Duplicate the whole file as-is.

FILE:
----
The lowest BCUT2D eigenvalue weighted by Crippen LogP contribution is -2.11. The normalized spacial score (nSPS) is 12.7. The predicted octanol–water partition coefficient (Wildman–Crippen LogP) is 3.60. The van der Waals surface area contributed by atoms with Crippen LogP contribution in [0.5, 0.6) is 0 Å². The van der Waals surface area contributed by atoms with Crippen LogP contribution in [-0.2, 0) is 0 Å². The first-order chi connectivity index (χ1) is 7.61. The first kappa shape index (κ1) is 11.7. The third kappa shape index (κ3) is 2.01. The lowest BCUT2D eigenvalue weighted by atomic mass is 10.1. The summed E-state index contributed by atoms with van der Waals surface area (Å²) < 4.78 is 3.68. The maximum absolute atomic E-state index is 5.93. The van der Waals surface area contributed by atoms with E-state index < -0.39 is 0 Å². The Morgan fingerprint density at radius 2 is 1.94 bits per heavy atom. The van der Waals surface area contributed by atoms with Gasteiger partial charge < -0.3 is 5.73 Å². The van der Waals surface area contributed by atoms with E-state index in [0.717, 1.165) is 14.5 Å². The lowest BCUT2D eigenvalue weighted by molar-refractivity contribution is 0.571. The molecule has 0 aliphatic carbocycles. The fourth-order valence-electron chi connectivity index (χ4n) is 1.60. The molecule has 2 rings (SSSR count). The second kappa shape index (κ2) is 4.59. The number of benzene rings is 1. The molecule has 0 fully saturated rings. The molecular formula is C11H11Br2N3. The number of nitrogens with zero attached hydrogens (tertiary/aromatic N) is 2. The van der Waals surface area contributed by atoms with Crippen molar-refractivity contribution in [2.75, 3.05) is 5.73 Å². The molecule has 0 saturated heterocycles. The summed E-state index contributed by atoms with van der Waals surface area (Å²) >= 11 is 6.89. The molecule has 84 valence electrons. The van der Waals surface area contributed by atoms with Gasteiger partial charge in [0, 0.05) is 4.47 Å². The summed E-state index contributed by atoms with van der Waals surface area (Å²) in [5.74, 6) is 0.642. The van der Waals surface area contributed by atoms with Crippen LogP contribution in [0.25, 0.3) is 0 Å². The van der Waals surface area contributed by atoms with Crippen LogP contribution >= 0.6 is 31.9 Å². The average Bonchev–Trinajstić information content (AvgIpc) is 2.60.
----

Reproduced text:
The lowest BCUT2D eigenvalue weighted by Crippen LogP contribution is -2.11. The normalized spacial score (nSPS) is 12.7. The predicted octanol–water partition coefficient (Wildman–Crippen LogP) is 3.60. The van der Waals surface area contributed by atoms with Crippen LogP contribution in [0.5, 0.6) is 0 Å². The van der Waals surface area contributed by atoms with Crippen LogP contribution in [-0.2, 0) is 0 Å². The first-order chi connectivity index (χ1) is 7.61. The first kappa shape index (κ1) is 11.7. The third kappa shape index (κ3) is 2.01. The lowest BCUT2D eigenvalue weighted by atomic mass is 10.1. The summed E-state index contributed by atoms with van der Waals surface area (Å²) < 4.78 is 3.68. The maximum absolute atomic E-state index is 5.93. The van der Waals surface area contributed by atoms with E-state index < -0.39 is 0 Å². The Morgan fingerprint density at radius 2 is 1.94 bits per heavy atom. The van der Waals surface area contributed by atoms with Gasteiger partial charge < -0.3 is 5.73 Å². The van der Waals surface area contributed by atoms with E-state index in [0.717, 1.165) is 14.5 Å². The lowest BCUT2D eigenvalue weighted by molar-refractivity contribution is 0.571. The molecule has 0 aliphatic carbocycles. The fourth-order valence-electron chi connectivity index (χ4n) is 1.60. The molecule has 2 rings (SSSR count). The second kappa shape index (κ2) is 4.59. The number of benzene rings is 1. The molecule has 0 fully saturated rings. The molecular formula is C11H11Br2N3. The number of nitrogens with zero attached hydrogens (tertiary/aromatic N) is 2. The van der Waals surface area contributed by atoms with Crippen molar-refractivity contribution in [2.75, 3.05) is 5.73 Å². The molecule has 0 saturated heterocycles. The summed E-state index contributed by atoms with van der Waals surface area (Å²) >= 11 is 6.89. The molecule has 84 valence electrons. The van der Waals surface area contributed by atoms with Gasteiger partial charge in [0, 0.05) is 4.47 Å². The summed E-state index contributed by atoms with van der Waals surface area (Å²) in [5.74, 6) is 0.642. The van der Waals surface area contributed by atoms with Crippen LogP contribution in [0.25, 0.3) is 0 Å². The van der Waals surface area contributed by atoms with Crippen LogP contribution >= 0.6 is 31.9 Å². The average Bonchev–Trinajstić information content (AvgIpc) is 2.60.